Who’s job is it to research, evaluate and select bible curriculum for your student ministry? In most student ministries the youth pastor is responsible for recruiting, training and nurturing small group leaders who teach biblical truth and exhibit a Christian lifestyle. The tools you select to assist your volunteers and yourself matter a great deal. When you purchase curriculum, don’t simply use it “as is” out of the box. Instead, read through it ahead of time and tailor it according to the individual needs of your students. From the mega-ministry to the mini-mart, someone should be “proofing” what is being served up on the table of truth from the curriculum tool box. A publishing company will never know your students as well as you or your small group leaders. If you have put your curriculum under a microscope you will be well informed and able to comment on any aspect of it. In many cases it’s not so much a trust issue between you and the publishing group as it is a responsibility towards “righty diving the word of truth”. It is also your opportunity to offer customization thoughts/ideas from which your small group leaders can draw from. When you take the time to know what your volunteers are teaching the parents will appreciate it and you will be conveying to your parents important a priority the small group discipleship time is to you. It is equally important that you consider having all your small group leaders using the same curriculum. Doing this allows students to be on the same page and leads your teachers towards a standardized approach in unpacking biblical content.
Consider the FIVE “T”s when selecting curriculum.
1. THEOLOGY: Is it theologically sound? You don’t want to miss the mark on this one. You are the gatekeeper, the filter, and the watchman.
2. TOP DOWN TENETS: Does it match up with my senior pastor and his major theological tenets? While you might think this would not be an issue with selecting student ministry curriculum it can become one. Often times a Youth Minister will inherit a senior pastor or vice versa and find out later that the two are on slightly different pages regarding a couple of theology points. If you intend to remain in your position then you need to be a team player and be willing and able to allow your theology to play second fiddle to that of the senior pastor.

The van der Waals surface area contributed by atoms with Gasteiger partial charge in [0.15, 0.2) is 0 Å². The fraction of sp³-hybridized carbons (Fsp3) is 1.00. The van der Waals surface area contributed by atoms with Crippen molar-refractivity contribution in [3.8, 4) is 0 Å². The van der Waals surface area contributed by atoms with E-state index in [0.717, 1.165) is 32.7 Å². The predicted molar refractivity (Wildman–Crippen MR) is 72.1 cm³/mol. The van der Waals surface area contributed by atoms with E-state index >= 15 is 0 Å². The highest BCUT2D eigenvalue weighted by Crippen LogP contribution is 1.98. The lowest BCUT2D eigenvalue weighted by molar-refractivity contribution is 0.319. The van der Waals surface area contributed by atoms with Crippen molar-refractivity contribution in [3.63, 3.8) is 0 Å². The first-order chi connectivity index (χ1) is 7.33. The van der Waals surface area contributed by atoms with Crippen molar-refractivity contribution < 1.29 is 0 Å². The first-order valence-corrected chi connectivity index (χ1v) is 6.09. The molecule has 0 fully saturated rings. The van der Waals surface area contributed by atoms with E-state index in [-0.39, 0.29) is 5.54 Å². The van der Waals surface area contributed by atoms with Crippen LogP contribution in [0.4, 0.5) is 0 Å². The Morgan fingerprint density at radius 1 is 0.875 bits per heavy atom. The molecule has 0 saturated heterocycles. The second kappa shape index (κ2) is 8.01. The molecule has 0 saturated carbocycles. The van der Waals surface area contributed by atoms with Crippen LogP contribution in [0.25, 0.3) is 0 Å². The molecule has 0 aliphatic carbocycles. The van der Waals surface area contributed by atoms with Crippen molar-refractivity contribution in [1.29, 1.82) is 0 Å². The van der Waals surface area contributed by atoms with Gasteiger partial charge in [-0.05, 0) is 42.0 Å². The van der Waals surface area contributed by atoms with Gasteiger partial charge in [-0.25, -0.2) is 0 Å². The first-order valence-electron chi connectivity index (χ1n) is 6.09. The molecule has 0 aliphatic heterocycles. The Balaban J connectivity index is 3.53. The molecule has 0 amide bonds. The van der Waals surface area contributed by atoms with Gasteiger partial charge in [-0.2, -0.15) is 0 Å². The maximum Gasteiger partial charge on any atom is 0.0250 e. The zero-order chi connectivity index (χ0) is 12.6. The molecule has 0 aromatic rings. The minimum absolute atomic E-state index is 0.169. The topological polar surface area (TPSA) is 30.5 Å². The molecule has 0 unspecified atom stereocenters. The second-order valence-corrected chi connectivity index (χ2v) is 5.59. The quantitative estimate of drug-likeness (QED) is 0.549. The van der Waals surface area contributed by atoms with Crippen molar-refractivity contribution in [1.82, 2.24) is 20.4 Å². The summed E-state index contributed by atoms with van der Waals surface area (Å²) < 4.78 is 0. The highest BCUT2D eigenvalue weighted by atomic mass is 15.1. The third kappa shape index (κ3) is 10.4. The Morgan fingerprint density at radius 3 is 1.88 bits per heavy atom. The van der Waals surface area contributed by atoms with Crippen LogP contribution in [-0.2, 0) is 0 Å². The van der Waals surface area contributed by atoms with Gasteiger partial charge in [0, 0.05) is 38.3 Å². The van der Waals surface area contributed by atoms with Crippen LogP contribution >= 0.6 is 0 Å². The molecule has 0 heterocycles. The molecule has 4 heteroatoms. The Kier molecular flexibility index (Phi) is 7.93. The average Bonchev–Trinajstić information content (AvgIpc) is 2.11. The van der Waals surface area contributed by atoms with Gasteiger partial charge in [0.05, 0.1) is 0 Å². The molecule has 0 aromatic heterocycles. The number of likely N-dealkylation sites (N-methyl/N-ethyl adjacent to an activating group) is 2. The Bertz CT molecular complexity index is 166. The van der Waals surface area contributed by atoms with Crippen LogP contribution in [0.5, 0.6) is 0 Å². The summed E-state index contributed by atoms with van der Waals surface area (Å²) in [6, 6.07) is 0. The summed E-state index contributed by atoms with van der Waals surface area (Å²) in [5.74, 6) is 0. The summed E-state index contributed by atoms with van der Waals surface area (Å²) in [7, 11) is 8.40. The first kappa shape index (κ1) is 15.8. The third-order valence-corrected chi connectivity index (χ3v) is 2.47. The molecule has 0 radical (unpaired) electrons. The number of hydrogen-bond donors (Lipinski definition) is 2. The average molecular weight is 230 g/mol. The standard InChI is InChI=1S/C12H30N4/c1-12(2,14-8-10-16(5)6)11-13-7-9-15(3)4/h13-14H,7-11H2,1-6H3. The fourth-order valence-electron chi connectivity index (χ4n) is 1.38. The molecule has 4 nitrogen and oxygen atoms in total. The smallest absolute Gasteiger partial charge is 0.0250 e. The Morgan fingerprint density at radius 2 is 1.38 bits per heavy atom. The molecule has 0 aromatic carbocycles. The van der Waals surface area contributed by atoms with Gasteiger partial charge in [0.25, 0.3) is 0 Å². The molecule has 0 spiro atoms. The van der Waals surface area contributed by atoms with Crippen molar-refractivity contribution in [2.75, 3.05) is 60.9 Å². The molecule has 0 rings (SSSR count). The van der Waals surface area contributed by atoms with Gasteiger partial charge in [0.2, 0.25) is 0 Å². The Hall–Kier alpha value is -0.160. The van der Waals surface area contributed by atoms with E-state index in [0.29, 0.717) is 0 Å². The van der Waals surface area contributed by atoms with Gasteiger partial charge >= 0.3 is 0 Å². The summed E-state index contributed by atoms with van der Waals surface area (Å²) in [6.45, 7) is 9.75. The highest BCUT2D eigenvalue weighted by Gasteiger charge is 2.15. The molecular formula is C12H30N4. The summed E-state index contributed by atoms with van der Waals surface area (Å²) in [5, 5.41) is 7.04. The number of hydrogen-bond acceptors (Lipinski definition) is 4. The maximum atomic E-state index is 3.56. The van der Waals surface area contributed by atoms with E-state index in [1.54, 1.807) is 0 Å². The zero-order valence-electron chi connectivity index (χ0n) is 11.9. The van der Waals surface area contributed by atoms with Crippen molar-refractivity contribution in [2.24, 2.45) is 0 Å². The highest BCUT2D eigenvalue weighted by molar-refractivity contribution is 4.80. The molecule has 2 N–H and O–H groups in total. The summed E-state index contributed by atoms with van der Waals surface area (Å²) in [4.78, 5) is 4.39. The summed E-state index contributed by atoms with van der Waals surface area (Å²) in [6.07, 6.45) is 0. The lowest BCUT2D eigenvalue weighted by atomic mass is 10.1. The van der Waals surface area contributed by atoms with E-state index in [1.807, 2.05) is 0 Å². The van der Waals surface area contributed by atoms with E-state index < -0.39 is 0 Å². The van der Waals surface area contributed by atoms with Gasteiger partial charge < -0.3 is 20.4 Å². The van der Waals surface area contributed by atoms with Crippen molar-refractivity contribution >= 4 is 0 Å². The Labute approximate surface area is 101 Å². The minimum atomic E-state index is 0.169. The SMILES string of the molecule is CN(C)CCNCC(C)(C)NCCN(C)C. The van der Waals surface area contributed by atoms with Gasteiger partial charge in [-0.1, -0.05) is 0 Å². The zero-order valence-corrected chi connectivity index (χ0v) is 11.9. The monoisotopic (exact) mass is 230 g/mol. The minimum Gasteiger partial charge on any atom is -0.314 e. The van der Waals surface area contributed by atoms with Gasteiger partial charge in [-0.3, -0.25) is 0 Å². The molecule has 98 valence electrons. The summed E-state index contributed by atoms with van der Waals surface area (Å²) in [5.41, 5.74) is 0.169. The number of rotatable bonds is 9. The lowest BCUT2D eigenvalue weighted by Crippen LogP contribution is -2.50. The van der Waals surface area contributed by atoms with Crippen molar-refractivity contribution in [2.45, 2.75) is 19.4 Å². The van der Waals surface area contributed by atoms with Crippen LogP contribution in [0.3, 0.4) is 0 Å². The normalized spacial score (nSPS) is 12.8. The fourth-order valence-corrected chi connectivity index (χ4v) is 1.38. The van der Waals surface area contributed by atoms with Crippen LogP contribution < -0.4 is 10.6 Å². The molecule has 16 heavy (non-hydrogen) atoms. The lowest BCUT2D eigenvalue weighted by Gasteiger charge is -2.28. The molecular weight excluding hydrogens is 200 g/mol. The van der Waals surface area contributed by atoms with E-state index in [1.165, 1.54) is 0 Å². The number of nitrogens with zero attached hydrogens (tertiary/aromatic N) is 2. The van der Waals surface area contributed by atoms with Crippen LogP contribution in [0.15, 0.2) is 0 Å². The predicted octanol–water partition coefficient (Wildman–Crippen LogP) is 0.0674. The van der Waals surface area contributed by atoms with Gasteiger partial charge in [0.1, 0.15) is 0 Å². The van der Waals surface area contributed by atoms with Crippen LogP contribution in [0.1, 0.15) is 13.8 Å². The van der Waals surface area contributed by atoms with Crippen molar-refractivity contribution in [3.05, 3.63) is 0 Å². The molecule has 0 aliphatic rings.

3. TOOLS: Does it provide volunteers with enough quality tools to promote excellence in teaching? Small group leaders must have access to quality commentary but equally beneficial and often compromised is a surfeit of ideas to get students connected, engaged and responsive during the bible lesson.
4. TEACHING: Is the content built upon solid instructional methods? The explanation, examination, and application should reflect high retention teaching methods that demonstrate a solid grasp of adolescent development?
5. TIMED OUT: Is it stimulating, attractive and current regarding culture, references and illustration? Just because curriculum is old does not mean it has and expiration date. At the same time, just because curriculum is new does not mean it has been built upon solid methods for teaching adolescents.
In most youth ministries, teaching students the bible is accomplished from two main delivery platforms: 1. The adolescent pulpit during a weekly large group gathering and 2. Small group discipleship programming like D-groups, Life groups or Connect groups.
No matter what you call your teaching or discipleship delivery system, take your responsibility for selecting curriculum seriously.
In a growing number of churches, the responsibility for selecting the primary discipleship curriculum has been removed from the privy of the student minister. Why? In many cases it is because one or more of the five T’s was not carefully considered. Don’t be a curriculum slacker who lets everyone choose what they want to use without your scrutiny. Equally important is not to jump on some new band-wagon of popular publishing without careful evaluation. Someone may be an awesome camp preacher, a great writer, or extremely creative yet completely miss the mark for developing high quality student ministry discipleship curriculum. If selecting the curriculum for building disciples is your responsibility be diligent not to fumble the ball from lack of focus or give it up through carelessness.
“Study to show thyself approved unto God, a workman that need not be ashamed, rightly dividing the word of truth.” II Timothy 2:15
To the weak I became weak, that I might win the weak; I have become all things to all men, so that I may by all means save some. I do all things for the sake of the gospel, so that I may become a fellow partaker of it. I Corinthians 9:22-23